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The world’s oldest person, Spanish woman Maria Branyas Morera, who turns 116 next month, has some sage advice for longevity: “Stay away from toxic people.” Morera, whose Twitter biography states she is “very old but not an idiot”, tweeted at the start of 2023 that the new year was a humble celebration, a new adventure, and a moment of happiness. “Let’s enjoy life together“, she said.

This is sage advice coming from a sagely, aged woman! It’s the kind of advice the sages of Judaism often offer. Stay away from nasty neighbours they warn; the words of one of our daily prayers reads: keep us from a bad person and a bad companion. At the end of our most famous daily prayer, called the Amidah, we appeal to God to help us in the face of negative individuals: ‘May my soul be silent to those who insult me’ or, in other words, let me not be influenced by their toxicity.

In the face of poisonous people, anger and acrimonious human beings, it is hard to maintain one’s cool and equilibrium. It is even harder when your enemy seeks to kill you or destroy your environment.

We are living in dangerously aggressive and angry times. From Moscow to Myanmar, Johannesburg to Jerusalem, the world is populated by a diatribe of hatred and actions of aggression.

Last Friday night, the silent solicitude of Jerusalem was broken by the sounds of gunshot. Ordinary people, emerging from the sanctity of the Shabbat prayer, were gunned down on the street.

The photos of the seven victims tear at your heart; the grief of their families sear your soul:

Rafael Ben Eliyahu, aged 56, left three kids and a wife behind. His son revealed at the funeral that his wife had given birth to a child not long after Eliyahu was killed in the attack.

“You and mom were supposed to come to the bris (circumcision), but ultimately you were not able to hold your grandson. Instead, I’m bringing you to the cemetery. You left a giant hole in our hearts,” Kobi Ben Eliyahu said.

The youngest victim, 14-year-old Asher Natan, was laid to rest on Sunday on the Mount of Olives in Jerusalem.

“I always wanted so much for things to be good for you. Now you’re in a good place for eternity. Asher’s father Aharon said at his funeral.

During this past week more than 100 people were killed in a suicide attack in a mosque in Pakistan. King Charles rightly called it a “barbaric assault“ of “incomprehensible brutality on our shared humanity”.

And that is what toxicity is – a reprehensible ravaging of our common bond of humanity. It assaults the very essence of our shared morality and our belief in the goodness and kindness of human beings. Attacking people in a house of peace and prayer defies the imagination.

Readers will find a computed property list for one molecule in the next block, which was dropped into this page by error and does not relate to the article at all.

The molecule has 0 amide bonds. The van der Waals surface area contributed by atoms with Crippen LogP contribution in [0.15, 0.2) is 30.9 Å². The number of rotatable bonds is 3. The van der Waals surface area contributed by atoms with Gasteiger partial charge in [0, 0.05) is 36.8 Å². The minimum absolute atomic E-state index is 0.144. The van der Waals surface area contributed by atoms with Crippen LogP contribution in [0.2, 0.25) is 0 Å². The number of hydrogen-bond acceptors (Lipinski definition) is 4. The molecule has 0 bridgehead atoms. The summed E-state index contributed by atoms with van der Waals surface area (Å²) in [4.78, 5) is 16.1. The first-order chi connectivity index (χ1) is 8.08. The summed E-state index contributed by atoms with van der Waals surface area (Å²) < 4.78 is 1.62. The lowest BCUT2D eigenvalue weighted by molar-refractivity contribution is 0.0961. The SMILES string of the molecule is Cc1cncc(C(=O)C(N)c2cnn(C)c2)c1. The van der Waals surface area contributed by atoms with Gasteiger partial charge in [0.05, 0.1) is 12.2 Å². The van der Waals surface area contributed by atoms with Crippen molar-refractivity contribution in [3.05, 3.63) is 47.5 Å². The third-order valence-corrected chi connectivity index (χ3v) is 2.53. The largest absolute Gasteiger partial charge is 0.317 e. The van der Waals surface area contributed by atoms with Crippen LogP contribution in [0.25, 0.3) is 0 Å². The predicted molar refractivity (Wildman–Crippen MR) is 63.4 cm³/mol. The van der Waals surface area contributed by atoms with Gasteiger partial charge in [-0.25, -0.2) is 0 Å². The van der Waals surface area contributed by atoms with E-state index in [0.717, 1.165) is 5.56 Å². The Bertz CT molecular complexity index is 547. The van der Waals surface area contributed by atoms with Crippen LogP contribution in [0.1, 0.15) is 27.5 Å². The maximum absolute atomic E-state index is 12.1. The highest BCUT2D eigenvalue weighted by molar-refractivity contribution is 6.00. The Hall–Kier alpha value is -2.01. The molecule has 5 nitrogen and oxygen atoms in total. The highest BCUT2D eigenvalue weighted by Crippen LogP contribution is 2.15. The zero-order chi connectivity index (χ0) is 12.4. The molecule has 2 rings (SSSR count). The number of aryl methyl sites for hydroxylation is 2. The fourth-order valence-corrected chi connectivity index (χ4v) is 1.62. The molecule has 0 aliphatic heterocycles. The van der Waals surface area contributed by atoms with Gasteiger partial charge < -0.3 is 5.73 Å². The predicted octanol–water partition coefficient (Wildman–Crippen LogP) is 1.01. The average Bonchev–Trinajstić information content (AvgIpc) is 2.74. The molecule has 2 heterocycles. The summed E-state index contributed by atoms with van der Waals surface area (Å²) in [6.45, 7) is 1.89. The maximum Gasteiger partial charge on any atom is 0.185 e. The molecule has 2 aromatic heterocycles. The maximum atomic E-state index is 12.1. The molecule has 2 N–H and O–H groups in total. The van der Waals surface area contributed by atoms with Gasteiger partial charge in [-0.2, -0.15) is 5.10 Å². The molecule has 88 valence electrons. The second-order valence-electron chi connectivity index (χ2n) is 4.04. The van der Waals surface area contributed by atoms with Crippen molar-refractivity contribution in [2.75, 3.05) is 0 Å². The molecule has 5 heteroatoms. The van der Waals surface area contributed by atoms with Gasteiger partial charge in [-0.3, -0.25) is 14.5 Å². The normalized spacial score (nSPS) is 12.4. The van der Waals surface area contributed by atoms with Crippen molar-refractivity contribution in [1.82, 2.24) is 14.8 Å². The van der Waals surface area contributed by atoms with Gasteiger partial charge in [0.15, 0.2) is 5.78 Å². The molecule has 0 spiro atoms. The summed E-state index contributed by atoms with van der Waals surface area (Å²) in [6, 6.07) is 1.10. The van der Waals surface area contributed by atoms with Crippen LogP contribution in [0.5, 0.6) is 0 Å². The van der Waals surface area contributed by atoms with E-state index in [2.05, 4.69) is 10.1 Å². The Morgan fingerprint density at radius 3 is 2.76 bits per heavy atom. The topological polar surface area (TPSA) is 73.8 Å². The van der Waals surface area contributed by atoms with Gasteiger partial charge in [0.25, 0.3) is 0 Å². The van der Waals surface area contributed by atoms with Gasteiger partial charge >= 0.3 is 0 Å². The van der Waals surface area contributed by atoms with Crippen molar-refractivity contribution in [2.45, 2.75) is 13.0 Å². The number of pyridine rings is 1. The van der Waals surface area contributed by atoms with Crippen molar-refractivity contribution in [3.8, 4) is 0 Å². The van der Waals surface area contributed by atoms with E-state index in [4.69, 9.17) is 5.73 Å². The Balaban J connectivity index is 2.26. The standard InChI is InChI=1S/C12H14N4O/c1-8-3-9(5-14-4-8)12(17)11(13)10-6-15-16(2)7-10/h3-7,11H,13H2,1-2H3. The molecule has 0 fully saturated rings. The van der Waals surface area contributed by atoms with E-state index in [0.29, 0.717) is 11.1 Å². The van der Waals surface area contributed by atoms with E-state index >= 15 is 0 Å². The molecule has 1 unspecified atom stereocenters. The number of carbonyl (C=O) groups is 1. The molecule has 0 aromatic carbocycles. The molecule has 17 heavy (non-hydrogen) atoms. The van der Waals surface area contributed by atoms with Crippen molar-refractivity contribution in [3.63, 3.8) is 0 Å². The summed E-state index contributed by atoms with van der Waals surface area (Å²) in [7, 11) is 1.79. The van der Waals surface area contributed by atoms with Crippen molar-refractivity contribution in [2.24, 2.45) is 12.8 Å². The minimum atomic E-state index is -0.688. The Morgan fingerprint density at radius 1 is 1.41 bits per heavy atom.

American psychologist, Jonathan Haidt, has tried to understand the source of such evil and dehumanisation. He argues that the best and worst in us come from the same source: a tendency to form ourselves into groups, to think highly of our own and negatively of others. Morality, he suggests, binds and blinds us. It binds us to others in a bond of reciprocal altruism. But it also blinds us to the humanity of those who stand outside that bond. In the words of Rabbi Jonathan Sacks, it turns the I of self-interest into the We of the common good. But the very act of creating an Us simultaneously, creates a Them, people not like us. And that is why he goes on to say, even the most universalistic of religions, founded on principles of love and compassion, have been capable of seeing those outside the faith as the children of darkness, and have been capable of committing unspeakable acts of brutality in the name of God.

It is easy in the face of evil to give into despair, to see the world as a place of cynicism and cruelty.

And this is, of course, what drives many to religious fanaticism, fundamental nationalism, and fascism.

I would like to think that the oldest woman on Earth today would say to us: friends, don’t give in to desolation, seek not only to distance yourself from toxic people but also ensure you don’t become a poisonous person yourself. Don’t surrender to the urge to divide between you and me, us and them. You can simultaneously think highly of your group and recognise the dignity of other groups.

To conclude with the words of that early prayer: Lord our God, let not our evil impulse have power over us; let us rather cling to the good impulse and to good deeds… Grant us today, and every day, favour, compassion, and kindness,

Rabbi Ralph

Please feel free to join my weekly Wednesday online class from 9-10am on the Parasha or Torah Reading. The current series is entitled Join The Freedom Train, and is about the life lessons from Jewish Wisdom. To join please email

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